He told them: "This is what is written: The Christ will suffer and rise from the dead on the third day and repentance and forgiveness of sins will be preached in his name to all nations, beginning at Jerusalem. You are witnesses of these things" (Gospel of Luke 24: 46-48)

Wednesday, 16 December 2009

Did the Apostle Paul corrupt or contribute to the New Testament doctrine of Pneumatology

The greatest contribution to the doctrine of the Holy Spirit in the Bible derives from Pauline theology. Virtually no other writer enriches our understanding on the person and function of the Spirit more than Paul.
Certain questions are however raised as to the correctness of Paul’s description, whether his contribution involves merely a new humanly envisaged concept, or whether Paul provides a further insight of divine inspiration?
According to Turner, various issues may have led to Paul’s expounding contribution to Pneumatology: first and most, the wide time-span in which Paul managed to present his doctrine and furthermore the various circumstances and the themes which are related.[1] Heron proposes another vital issue, that Paul’s reference to the Spirit is richer than the Synoptic Gospels due his theological rather than narrative approach.[2] Others such as Menzies suggest that Paul’s doctrine on the Spirit, as evident from passages such as 1 Cor.6: 9-11, 15: 44-50 and Gal.5: 19-24 ‘find their origin in the mind of Paul.’[3]

The Spirit and Jesus Christ
It is Paul’s equation of Jesus and the Spirit which probably involves and causes the most significant ambiguity and discussion.
Both the Synoptic writers and Paul describe Jesus as being anointed and led by the Spirit (Matt.3: 13-7; 4: 1) (2 Cor.1: 21). Why is there a sudden shift in Pauline theology, from two separate beings to their oneness, the Spirit of Christ (Rom.8: 9) (Phil.1: 19)?[4] Guthrie points out that Christ’s Spirit signifies the duty of the Spirit ‘to act on behalf of the Son’[5] which indeed is in accordance with John 16: 14. But is that all? Paul seems much more explicit about the actual dwelling of Christ in the believer, which is why Dunn seems to imply a dynamic relationship between Jesus and the Spirit, in which the character of Jesus is somehow bestowed upon the Spirit.[6] Turner however, holds the view that the Spirit of Christ proposes Christ’s executive power, and self-revealing presence.[7]
The idea might be ambiguous, particularly in fitting interpretative frameworks as none of the explanations are explicitly found in the text. If Jesus was only a mere created being, the reference would be preposterous. If on the other hand Christ is a separated person within a Trinity, how do we avoid a mixing of Christ and the Spirit?
Here Menzies takes the negative approach and sees this as a sudden theological shift, an idea which was absent among the first Christians; he bases his conclusion mainly upon the silence of the synoptic writers;[8] hence he perceives the problem to be solved by accusing Paul of theological fabrication.
Yet all these propositions need to be assessed. In response to the theological ambiguity, their interpretations and Menzies criticism, Heron seems to present an effective picture in which Paul is not able to equate the Jesus-Spirit relationship more than he can dissolve it;[9] hence the relationship is correctly incomprehensible and the mixing is avoided.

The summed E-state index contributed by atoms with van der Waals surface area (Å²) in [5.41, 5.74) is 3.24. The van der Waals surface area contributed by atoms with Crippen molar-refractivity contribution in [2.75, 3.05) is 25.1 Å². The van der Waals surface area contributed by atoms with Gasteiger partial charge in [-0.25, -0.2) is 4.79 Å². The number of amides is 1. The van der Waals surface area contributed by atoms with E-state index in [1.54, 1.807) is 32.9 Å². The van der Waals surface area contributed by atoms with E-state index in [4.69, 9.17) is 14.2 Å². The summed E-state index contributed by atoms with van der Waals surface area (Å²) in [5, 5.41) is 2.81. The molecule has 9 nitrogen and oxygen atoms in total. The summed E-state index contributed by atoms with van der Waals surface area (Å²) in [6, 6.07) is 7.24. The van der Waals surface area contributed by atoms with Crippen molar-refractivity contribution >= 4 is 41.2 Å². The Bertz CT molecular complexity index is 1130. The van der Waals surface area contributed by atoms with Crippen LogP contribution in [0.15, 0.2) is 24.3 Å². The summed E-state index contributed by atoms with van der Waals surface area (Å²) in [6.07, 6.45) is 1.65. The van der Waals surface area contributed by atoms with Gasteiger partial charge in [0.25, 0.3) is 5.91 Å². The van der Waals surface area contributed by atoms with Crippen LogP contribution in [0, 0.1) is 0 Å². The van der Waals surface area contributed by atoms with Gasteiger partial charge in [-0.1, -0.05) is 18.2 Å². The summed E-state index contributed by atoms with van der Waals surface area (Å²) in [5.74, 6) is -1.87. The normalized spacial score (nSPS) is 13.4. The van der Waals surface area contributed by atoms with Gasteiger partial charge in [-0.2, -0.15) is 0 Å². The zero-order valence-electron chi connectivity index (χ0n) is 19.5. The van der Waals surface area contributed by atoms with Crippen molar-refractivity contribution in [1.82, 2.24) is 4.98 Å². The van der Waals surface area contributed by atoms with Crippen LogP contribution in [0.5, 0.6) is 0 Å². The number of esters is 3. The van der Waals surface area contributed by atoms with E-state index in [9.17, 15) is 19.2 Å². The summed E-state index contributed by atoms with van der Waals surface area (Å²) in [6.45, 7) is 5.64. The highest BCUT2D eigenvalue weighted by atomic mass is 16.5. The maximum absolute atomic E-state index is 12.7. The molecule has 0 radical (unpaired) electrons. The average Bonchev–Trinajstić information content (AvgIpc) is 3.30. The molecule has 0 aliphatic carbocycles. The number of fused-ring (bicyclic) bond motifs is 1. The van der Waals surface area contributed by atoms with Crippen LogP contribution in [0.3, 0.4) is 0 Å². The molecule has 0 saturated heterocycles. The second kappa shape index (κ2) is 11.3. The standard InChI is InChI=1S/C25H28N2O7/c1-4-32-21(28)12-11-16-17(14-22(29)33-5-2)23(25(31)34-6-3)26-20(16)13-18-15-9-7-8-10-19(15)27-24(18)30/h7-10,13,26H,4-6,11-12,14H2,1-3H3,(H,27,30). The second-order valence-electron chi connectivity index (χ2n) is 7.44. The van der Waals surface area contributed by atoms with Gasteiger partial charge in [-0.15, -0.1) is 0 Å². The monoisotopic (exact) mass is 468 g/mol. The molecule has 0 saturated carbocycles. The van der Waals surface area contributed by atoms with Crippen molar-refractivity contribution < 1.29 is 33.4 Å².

Moreover, contrary to Menzies view, the Christ-Spirit concept was not alien to Matthew’s description. Here Montague makes an interesting observation, he points out that except for Matt. 10: 20 the Spirit is never mentioned as functioning within the disciples; elsewhere the authority, presence and person of Jesus proves sufficient. Even the commission, despite its reference to power and world-mission, does not refer to the Spirit but Jesus being present and all powerful. In other words, Matthew implies that ‘Jesus does not need the Holy Spirit to mediate his presence to the church, for he never really left it’.[10] This does not contradict Pentecost, but might confirm that Paul’s Spirit of Christ was not as remote from the early church as some might assert.
In John 14: 15-31 the same issue is brought up; here Jesus appears separated from the Spirit as he asks the Father to send him. Furthermore, Jesus refers to another ‘allos’ (counsellor), which confirms the Spirit to be another, but of the same kind.[11] Yet chapter fourteen reveals the same incomprehensible ambiguity as Jesus refers to his return to them, which is most probably a reference to the Spirit (v.18) and verse 23 in which Jesus and the Father take dwelling in the believer.
Also Luke, in Acts 16: 7 where he refers to the Spirit of Jesus, provides strong confirmation of this early concept. Here the possibility remains according to Menzies, that the Christian milieu had already been effected by Paul and simply alluded to his teaching.[12] Yet, considering Matthew and John, Menzies proposition is misleading. Indeed Paul himself was influenced by the early followers of Jesus.

The Spirit of prophecy and Soteriology
The main theory depicts the Spirit as the Spirit of prophecy; according to Menzies the Spirit was not necessary for salvation in pre-Pauline theology, but was merely meant for empowering the believer. He proposes that a Spirit of soteriology was virtually unknown even in Jewish writings prior to Paul’s era,[13] who was the first to ‘articulate a soteriological pneumatology’.[14] Horn however, points out that soteriology in relation to the Spirit is clearly perceived through various Old Testament passages, particularly Ez.36: 25-7 which describes, cleansing from sin, a transformation of the heart and the entering of the Spirit.[15] Menzies challenges this argument by pointing out that the context of Ez.36: 25-7 relates to the restoration of Israel and its eschatological bestowal of the Spirit, which alludes to the Spirit of prophecy instead of soteriology and should be seen in the light of Joel 2: 28; hence the renewal alludes to the renewal of the Spirit of prophecy only.[16]